Self-esteem is built on pain, suffering and moments of joy.

An e-mail entitled “Great Picks” was forwarded to me by a friend based in Ireland. The attachment in the e-mail showed the collection of photos by Pallav Khare with a sub-heading: Rare Historical Moments. The collection is truly instructive and a good material for reflection. A million thanks to Pallav Khare for the collection.

As a community organizer, I find Pallav Khare’s collection of humanity’s journey from one point of history to another a moving tribute not only to the efforts of ordinary men and women in defining society at a definite historical juncture and onwards but also to the contributions of world leaders that helped shape our world the way we see it today.

The photo of a child starving to death, in this collection, for instance , is an indictment of a global structure that has tolerated famine and powerlessness of the poor to happen. Why a society cannot protect its young from hunger is not a question directed to only one country. The question is directed to the human race. Kevin Carter (September 13, 1960 in Johannesburg – July 27, 1994), the Pulitzer Prize winning journalist who took a photo of the starving child on July 27, 1994, was an award-winning South African photojournalist and member of the Bang-Bang Club. This club was a name primarily associated with four photographers active within the townships of South Africa during the Apartheid period, particularly between 1990 and 1994, the period when Nelson Mandela was released from jail to the 1994 elections.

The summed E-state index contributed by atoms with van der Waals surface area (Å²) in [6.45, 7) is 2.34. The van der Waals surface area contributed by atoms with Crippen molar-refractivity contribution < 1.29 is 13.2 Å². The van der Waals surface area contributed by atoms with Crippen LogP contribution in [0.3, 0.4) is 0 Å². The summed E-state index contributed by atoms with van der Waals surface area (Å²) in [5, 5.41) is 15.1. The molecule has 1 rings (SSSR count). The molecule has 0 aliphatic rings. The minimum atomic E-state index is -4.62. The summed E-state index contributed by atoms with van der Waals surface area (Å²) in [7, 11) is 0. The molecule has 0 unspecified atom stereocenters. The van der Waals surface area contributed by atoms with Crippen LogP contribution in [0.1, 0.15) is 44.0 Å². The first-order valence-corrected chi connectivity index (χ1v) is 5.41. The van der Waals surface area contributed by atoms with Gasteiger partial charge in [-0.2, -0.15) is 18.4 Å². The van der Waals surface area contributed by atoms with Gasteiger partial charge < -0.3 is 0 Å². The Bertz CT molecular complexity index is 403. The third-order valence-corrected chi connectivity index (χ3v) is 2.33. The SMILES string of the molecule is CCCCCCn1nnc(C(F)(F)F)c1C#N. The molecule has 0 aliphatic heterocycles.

Kevin Carter, it is told, must have been so affected by the photo of the child starving to deaththat he took his life in 1994. Below was the suicide note found after his death:

"I am depressed ... without phone ... money for rent ... money for child support ... money for debts ... money!!! ... I am haunted by the vivid memories of killings and corpses and anger and pain ... of starving or wounded children, of trigger-happy madmen, often police, of killer executioners...I have gone to join Ken if I am that lucky.” (Source:

The other photos of “Rare Historical Moments” put to the fore of individual and societal memory the different economic, political and cultural moments captured by photography for the continuing reflection, learning and evolution of communities and the global society as a whole. As self-esteem building is a process that is not separate from societal processes, the historical moments in a society’s life can make or unmake an individual. The same is true on the societal level.

This collection from Pallav Khare, forwarded from one e-mail to another and I suppose has gone around the world, is an instructive material for community organizers in the area of self-esteem building.

Go To Rare Historical Moments- part 2